Even good drivers can get in an automobile accident, but it doesn’t necessarily have to raise your car insurance premium — that’s where adding accident forgiveness coverage to your policy can protect you from a first at-fault collision.
Accident forgiveness coverage is not included in a standard policy; it must be purchased and added to your policy.
In Ontario, the province’s Insurance Act prevents companies from increasing insurance premiums for minor at-fault collisions with less than $2,000 in damage and no injuries if there is no payout by the insurer. This provision is limited to one minor accident every three years, according to the Financial Services Regulatory Authority (formerly the Financial Services Commission of Ontario).
However, those limits can be exceeded depending on the level of fault allocated by the insurance provider following a collision. Insurers follow the provincial fault determination rules when investigating an accident. An allocation of more than 25% for a certain driver can lead to an increased premium for damages over $2,000. In some cases, both drivers involved in a collision may share fault. If you’re not at-fault for the accident, you won’t see a rate hike when renewing your policy with the same insurer.
There is a price to pay
Accident forgiveness coverage is recognition from your insurance provider that you’ve been collision-free for the last six years. But although your rates won’t automatically increase if you’ve paid for accident forgiveness, it does come at a cost. For example, if you are involved in an accident and have collision coverage, you may still have to pay a deductible upfront to get your vehicle fixed.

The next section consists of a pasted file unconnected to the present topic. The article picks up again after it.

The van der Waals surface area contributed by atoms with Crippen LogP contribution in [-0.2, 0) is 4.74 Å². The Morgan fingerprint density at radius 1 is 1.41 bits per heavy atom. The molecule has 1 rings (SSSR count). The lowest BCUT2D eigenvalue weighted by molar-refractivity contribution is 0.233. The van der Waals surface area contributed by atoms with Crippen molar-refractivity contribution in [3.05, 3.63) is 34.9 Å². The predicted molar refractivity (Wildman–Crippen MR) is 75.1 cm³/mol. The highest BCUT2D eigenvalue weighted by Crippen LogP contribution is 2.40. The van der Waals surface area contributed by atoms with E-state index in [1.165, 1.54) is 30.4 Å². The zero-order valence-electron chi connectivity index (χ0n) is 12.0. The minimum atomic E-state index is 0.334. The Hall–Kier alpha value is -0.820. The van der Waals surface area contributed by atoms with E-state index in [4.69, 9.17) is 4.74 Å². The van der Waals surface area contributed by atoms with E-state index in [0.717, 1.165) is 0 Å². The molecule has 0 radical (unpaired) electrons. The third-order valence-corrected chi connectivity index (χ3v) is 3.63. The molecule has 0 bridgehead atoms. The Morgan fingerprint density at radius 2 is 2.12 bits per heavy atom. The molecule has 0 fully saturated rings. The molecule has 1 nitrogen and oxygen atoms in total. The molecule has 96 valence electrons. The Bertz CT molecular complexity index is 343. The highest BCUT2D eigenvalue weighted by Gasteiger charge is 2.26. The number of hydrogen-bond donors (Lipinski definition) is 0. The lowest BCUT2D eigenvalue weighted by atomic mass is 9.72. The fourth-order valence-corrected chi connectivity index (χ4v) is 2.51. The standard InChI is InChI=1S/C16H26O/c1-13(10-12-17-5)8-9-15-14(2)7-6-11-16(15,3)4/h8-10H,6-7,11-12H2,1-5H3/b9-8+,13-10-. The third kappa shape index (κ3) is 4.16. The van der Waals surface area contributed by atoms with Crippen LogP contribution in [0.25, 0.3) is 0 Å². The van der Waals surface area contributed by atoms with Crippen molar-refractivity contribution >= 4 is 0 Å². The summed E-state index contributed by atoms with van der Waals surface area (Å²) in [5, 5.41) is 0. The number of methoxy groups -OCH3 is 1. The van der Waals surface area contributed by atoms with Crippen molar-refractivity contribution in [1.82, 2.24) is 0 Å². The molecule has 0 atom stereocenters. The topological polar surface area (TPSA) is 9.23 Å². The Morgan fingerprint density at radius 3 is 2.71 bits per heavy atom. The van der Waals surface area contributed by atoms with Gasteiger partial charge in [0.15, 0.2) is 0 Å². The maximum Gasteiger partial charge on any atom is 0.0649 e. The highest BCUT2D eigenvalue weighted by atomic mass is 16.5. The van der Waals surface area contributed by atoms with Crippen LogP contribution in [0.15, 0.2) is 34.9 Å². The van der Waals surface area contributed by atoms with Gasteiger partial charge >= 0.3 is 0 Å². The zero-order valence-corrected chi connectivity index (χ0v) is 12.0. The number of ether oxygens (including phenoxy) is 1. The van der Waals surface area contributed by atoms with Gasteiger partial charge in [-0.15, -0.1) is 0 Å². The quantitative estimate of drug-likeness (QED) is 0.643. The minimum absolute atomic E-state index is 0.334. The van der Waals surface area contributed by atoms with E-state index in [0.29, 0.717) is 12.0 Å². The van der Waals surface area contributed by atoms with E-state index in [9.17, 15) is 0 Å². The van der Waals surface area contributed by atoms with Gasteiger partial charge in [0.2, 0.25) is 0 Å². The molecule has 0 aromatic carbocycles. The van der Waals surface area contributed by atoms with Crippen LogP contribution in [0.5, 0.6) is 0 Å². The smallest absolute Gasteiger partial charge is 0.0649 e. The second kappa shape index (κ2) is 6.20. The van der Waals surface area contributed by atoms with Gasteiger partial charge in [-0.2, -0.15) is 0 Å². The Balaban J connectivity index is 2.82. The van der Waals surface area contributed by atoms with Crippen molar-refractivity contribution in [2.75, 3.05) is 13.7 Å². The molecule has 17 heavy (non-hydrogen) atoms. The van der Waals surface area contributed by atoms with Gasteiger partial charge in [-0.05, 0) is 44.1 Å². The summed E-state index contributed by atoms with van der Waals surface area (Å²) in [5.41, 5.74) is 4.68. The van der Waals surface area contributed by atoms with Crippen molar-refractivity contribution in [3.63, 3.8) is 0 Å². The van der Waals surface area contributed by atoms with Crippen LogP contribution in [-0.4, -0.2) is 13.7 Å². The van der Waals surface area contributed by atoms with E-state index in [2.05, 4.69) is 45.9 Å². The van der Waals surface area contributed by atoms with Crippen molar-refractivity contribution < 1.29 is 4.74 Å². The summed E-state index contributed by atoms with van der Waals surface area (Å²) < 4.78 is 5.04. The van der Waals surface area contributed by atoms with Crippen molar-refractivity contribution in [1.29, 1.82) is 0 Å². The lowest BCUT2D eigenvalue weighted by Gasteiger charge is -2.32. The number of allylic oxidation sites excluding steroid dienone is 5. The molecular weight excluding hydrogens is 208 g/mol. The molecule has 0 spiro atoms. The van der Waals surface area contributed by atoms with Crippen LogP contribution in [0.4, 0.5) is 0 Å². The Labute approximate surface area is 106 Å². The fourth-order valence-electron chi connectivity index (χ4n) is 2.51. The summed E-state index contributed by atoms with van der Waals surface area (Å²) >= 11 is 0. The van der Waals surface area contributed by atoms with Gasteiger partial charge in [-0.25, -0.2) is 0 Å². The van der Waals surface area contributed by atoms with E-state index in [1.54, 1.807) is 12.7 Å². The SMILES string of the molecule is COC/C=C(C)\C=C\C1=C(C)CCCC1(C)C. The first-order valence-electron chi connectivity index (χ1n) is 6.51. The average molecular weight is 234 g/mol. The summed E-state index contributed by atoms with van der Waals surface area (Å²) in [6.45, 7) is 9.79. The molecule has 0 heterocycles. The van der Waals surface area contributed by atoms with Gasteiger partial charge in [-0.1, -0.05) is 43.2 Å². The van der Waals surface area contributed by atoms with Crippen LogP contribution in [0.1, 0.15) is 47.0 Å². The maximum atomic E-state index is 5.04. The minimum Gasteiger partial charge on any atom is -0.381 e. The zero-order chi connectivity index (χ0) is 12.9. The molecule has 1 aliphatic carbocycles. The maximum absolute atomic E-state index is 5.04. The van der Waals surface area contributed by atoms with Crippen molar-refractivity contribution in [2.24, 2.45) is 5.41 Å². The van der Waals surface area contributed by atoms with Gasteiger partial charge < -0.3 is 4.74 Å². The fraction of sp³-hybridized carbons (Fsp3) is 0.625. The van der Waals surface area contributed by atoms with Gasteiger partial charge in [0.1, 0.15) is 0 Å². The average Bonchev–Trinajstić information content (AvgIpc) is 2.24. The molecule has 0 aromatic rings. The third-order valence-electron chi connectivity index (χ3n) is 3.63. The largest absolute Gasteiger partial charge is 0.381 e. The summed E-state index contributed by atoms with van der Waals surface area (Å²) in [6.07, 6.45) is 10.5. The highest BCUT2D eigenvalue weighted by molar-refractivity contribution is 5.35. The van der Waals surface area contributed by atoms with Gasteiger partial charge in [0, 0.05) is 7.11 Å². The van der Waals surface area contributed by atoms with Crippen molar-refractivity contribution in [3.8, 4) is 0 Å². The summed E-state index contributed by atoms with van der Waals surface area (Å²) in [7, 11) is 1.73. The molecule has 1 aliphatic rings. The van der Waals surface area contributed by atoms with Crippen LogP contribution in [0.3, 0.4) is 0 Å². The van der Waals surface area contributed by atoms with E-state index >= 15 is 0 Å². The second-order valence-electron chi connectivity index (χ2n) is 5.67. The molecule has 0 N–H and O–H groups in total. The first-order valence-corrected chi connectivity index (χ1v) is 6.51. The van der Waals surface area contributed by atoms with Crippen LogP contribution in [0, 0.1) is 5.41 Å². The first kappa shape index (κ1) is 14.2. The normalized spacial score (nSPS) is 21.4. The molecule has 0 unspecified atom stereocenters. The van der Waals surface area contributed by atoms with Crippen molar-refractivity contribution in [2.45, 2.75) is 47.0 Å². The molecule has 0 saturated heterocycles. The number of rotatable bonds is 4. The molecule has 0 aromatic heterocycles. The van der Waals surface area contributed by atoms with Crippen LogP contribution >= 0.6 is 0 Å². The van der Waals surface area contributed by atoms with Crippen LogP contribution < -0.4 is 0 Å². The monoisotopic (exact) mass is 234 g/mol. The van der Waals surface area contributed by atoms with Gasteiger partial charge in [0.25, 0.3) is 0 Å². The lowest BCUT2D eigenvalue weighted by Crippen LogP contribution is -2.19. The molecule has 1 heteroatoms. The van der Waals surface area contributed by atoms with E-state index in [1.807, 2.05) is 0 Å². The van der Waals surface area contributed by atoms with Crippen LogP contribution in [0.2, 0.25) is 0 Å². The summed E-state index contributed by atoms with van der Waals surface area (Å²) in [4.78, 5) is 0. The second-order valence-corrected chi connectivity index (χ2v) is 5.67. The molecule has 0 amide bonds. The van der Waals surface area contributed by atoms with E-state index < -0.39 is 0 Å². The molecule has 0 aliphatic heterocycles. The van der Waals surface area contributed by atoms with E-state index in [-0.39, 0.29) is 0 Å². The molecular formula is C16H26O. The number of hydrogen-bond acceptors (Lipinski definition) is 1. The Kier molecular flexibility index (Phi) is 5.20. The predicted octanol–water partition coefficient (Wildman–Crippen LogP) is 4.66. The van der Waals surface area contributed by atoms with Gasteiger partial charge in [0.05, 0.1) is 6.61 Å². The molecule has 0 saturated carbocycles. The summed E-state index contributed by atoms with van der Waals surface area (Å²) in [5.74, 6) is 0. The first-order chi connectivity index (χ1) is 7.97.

Not every insurer offers accident forgiveness, and those that do charge anywhere from $65 to $95 per vehicle per policy term. If you’re lucky, you may get it free of charge because you’re a long-standing customer with a clean driving record.
Insurance companies will also have some conditions on who can even apply for it, which can vary. Obviously, you must already have coverage with them, but they’ll also want you as the principal operator of the vehicle. Coverage is applied on a per vehicle basis, and can include cars, motorcycles, and motorhomes, and it still applies if you decide to get a different car.
However, it is not just your driving record that matters. Your insurance provider may require that every listed driver on the policy must be free of at-fault accidents for the preceding six years as well.
Forgiven but not forgotten
It’s important to remember that just because you are forgiven for your first at-fault accident by your insurance company, it doesn’t mean the accident is forgotten — it’s still added to your driving record. That means if you decide to switch providers after a collision, you may face a higher premium since the accident is on your record.
You also need to know that accident forgiveness only applies to your insurance policy; you’re not protected from being charged by the police or demerit points related to the accident.
Accident forgiveness can add another layer of protection to your car insurance policy and provide peace-of-mind before you make an honest mistake on the road.